Just adding to the awesome list of experiences that I'll miss...someday:).  But it totally makes up for the awesome missionary life.

letter to my cool filipino friend.
 I could not have done this 3 months ago!
This week was our zone conference too.  President and his wife came to give us some fun little instruction (I love that couple, everything is just cute in the Philippines) and learned a lot (I'll spare the drab missionary-talk details).  He interviewed us all, recorded the foreigners and our testimonies (of course in Tagalog) and it's on Facebook if you can find it (and he said he uploaded mine to the missionary national committee page too?), but hunt it down for me. 

Transfers are coming up again, every time I guess what will happen to me, I'm ALWAYS so wrong so I'm not making any guesses.  But there's bound to be one of us transferring in our companionship.  We have another baptism this week (collecting the totals for the month) and lots of potential for next month.  This area is exploding and I am riding on the edge of it.  Kind of like when you ride a cow....haha #anotherfilipinojoke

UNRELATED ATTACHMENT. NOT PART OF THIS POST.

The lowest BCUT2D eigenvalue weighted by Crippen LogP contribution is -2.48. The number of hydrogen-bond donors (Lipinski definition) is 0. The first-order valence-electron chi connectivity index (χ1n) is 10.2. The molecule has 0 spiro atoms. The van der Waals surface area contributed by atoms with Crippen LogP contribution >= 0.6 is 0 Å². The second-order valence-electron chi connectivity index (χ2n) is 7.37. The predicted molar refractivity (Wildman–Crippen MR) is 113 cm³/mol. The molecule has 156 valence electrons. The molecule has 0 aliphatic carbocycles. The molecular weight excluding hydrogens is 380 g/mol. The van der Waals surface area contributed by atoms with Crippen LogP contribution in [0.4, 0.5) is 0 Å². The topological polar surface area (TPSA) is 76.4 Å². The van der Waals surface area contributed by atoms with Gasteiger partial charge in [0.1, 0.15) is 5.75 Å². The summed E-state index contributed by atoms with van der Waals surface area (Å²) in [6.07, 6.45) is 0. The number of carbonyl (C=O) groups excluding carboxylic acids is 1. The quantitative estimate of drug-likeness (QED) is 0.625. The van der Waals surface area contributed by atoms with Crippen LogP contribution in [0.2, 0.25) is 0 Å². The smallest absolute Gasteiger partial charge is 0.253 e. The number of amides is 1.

my favorite old guy ever.
he's a member, always works with us,
and has the coolest stories ever
Funny story: I'll just put it out there, there are a ton of gays and lesbians here in the Philippines.  But they wear it loud and proud and it's the complete normal here.  We go up to ask girl (who's really a boy) (they are really good at doing their make-up) where someone's house is.  Sister Villaviles goes to meet them and stumbles at the very beginning, taking a good 30 seconds to figure out to call her "Sister", or "Brother".  She flips from brother, to sister, and back to brother, (there's no other conversation at this point) and then we finally manage to walk away because I am trying SO hard not to laugh behind her.  She gave it her best try.




fruit season is here, and members are starting
 to send us home  with ALL sorts of fruit! That
big stick thing is sugar cane!
Well, in the wonderful life of the missionary Sister Taylor, I bought this really awesome lipstick that's white but turns pink (even in the Philippines I can't avoid lipstick).  But the missionary Sister Taylor doesn't wear lipstick.  So I put it in my suitcase (realizing that I would feel probably strangely out of place actually getting ready and wearing lipstick) and will bring that beloved lipstick home.  ROck on Filipino cosmetics.

And that's all.